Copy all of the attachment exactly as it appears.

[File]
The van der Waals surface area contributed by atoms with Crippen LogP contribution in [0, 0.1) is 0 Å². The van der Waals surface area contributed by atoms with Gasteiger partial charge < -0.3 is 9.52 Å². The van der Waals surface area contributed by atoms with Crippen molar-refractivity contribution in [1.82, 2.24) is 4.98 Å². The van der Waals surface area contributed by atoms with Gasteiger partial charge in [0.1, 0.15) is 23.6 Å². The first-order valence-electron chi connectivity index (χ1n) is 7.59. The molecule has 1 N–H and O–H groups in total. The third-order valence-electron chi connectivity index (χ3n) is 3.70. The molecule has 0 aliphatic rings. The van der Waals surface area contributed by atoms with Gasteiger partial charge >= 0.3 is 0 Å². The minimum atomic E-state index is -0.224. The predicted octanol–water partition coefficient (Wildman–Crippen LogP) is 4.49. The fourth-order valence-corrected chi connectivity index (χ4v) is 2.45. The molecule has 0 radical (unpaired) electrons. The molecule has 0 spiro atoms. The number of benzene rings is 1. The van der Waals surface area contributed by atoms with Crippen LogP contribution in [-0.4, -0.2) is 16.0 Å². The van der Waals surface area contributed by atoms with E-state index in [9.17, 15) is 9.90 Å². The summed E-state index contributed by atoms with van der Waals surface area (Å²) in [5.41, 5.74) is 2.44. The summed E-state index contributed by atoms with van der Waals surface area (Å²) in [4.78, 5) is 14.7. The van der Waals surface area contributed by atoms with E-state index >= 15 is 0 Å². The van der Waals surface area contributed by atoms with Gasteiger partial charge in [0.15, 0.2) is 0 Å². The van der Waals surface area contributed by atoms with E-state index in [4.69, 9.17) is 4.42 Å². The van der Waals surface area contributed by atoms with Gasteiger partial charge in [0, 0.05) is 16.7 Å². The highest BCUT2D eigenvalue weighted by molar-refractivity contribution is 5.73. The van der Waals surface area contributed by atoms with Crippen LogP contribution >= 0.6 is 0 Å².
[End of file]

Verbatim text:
The van der Waals surface area contributed by atoms with Crippen LogP contribution in [0, 0.1) is 0 Å². The van der Waals surface area contributed by atoms with Gasteiger partial charge < -0.3 is 9.52 Å². The van der Waals surface area contributed by atoms with Crippen molar-refractivity contribution in [1.82, 2.24) is 4.98 Å². The van der Waals surface area contributed by atoms with Gasteiger partial charge in [0.1, 0.15) is 23.6 Å². The first-order valence-electron chi connectivity index (χ1n) is 7.59. The molecule has 1 N–H and O–H groups in total. The third-order valence-electron chi connectivity index (χ3n) is 3.70. The molecule has 0 aliphatic rings. The van der Waals surface area contributed by atoms with Gasteiger partial charge >= 0.3 is 0 Å². The minimum atomic E-state index is -0.224. The predicted octanol–water partition coefficient (Wildman–Crippen LogP) is 4.49. The fourth-order valence-corrected chi connectivity index (χ4v) is 2.45. The molecule has 0 radical (unpaired) electrons. The molecule has 0 spiro atoms. The number of benzene rings is 1. The van der Waals surface area contributed by atoms with Crippen LogP contribution in [-0.4, -0.2) is 16.0 Å². The van der Waals surface area contributed by atoms with E-state index in [9.17, 15) is 9.90 Å². The summed E-state index contributed by atoms with van der Waals surface area (Å²) in [5.41, 5.74) is 2.44. The summed E-state index contributed by atoms with van der Waals surface area (Å²) in [4.78, 5) is 14.7. The van der Waals surface area contributed by atoms with E-state index >= 15 is 0 Å². The van der Waals surface area contributed by atoms with Gasteiger partial charge in [0.15, 0.2) is 0 Å². The van der Waals surface area contributed by atoms with E-state index in [4.69, 9.17) is 4.42 Å². The van der Waals surface area contributed by atoms with Gasteiger partial charge in [0, 0.05) is 16.7 Å². The highest BCUT2D eigenvalue weighted by molar-refractivity contribution is 5.73. The van der Waals surface area contributed by atoms with Crippen LogP contribution >= 0.6 is 0 Å².